But why of her charms should I tell?
Ah me! whom her charms have undone
Yet I love the reflection too well,
The painful reflection to shun.
Ye souls of more delicate kind,
Who feast not on pleasure alone,
Who wear the soft sense of the mind,
To the sons of the world still unknown.
Ye know, tho’ I cannot express,
Why I foolishly doat on my pain;
Nor will ye believe it the less,
That I have not the skill to complain.
I lean on my hand with a sigh,
My friends the soft sadness condemn;
Yet, methinks, tho’ I cannot tell why,
I should hate to be merry like them.
When I walk’d in the pride of the dawn,
Methought all the region look’d bright:
Has sweetness forsaken the lawn?
For, methinks, I grow sad at the sight.
When I stood by the stream, I have thought
There was mirth in the gurgling soft sound;
But now ’tis a sorrowful note,
And the banks are all gloomy around!
I have laugh’d at the jest of a friend;
Now they laugh, and I know not the cause,
Tho’ I seem with my looks to attend,
How silly! I ask what it was.
They sing the sweet song of the May,
They sing it with mirth and with glee;
Sure I once thought the sonnet was gay,
But now ’tis all sadness to me.
Oh! give me the dubious light
That gleams thro’ the quivering shade;
Oh! give me the horrors of night,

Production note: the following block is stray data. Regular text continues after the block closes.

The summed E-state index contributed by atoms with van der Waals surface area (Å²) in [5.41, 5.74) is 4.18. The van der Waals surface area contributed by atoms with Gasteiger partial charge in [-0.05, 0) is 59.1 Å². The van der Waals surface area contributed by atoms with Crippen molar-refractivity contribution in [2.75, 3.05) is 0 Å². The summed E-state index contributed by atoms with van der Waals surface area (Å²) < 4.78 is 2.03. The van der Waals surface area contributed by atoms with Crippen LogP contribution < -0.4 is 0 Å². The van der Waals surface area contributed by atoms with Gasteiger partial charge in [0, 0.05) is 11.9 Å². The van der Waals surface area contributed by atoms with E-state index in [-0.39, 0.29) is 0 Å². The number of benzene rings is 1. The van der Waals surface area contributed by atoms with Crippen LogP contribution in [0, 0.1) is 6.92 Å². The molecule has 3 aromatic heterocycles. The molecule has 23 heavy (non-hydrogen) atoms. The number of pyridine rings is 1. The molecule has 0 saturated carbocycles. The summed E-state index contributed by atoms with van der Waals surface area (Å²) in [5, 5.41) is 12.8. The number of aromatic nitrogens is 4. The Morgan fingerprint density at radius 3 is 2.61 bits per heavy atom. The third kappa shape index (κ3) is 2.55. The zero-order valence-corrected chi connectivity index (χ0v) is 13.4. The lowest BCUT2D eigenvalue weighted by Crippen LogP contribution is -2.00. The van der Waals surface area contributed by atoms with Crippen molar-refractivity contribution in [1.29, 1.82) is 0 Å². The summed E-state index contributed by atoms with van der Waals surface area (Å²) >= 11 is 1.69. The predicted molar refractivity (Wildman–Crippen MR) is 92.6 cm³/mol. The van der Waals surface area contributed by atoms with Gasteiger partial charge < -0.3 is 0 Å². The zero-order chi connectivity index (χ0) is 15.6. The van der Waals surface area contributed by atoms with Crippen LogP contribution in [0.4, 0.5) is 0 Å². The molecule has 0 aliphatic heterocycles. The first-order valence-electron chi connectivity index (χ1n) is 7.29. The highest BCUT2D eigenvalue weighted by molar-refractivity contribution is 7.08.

By gloom and by silence array’d!
Let me walk where the soft-rising wave,
Has pictur’d the moon on its breast;
Let me walk where the new cover’d grave
Allows the pale lover to rest!
When shall I in its peaceable womb,
Be laid with my sorrows asleep?
Should Lavinia but chance on my tomb —
I could die if I thought she would weep.
Perhaps, if the souls of the just
Revisit these mansions of care,
It may be my favourite trust
To watch o’er the fate of the fair.
Perhaps the soft thought of her breast,
With rapture more favour’d to warm;
Perhaps, if with sorrow oppress’d,
Her sorrow with patience to arm.
Then, then, in the tenderest part
May I whisper, “Poor Colin was true,”
And mark if a heave of her heart
The thought of her Colin pursue.
THE PUPIL—A FRAGMENT
* * * “But as to the higher part of education, Mr. Harley, the culture of the mind—let the feelings be awakened, let the heart be brought forth to its object, placed in the light in which nature would have it stand, and its decisions will ever be just. The world
Will smile, and smile, and be a villain;
and the youth, who does not suspect its deceit, will be content to smile with it. Men will put on the most forbidding aspect in nature, and tell him of the beauty of virtue.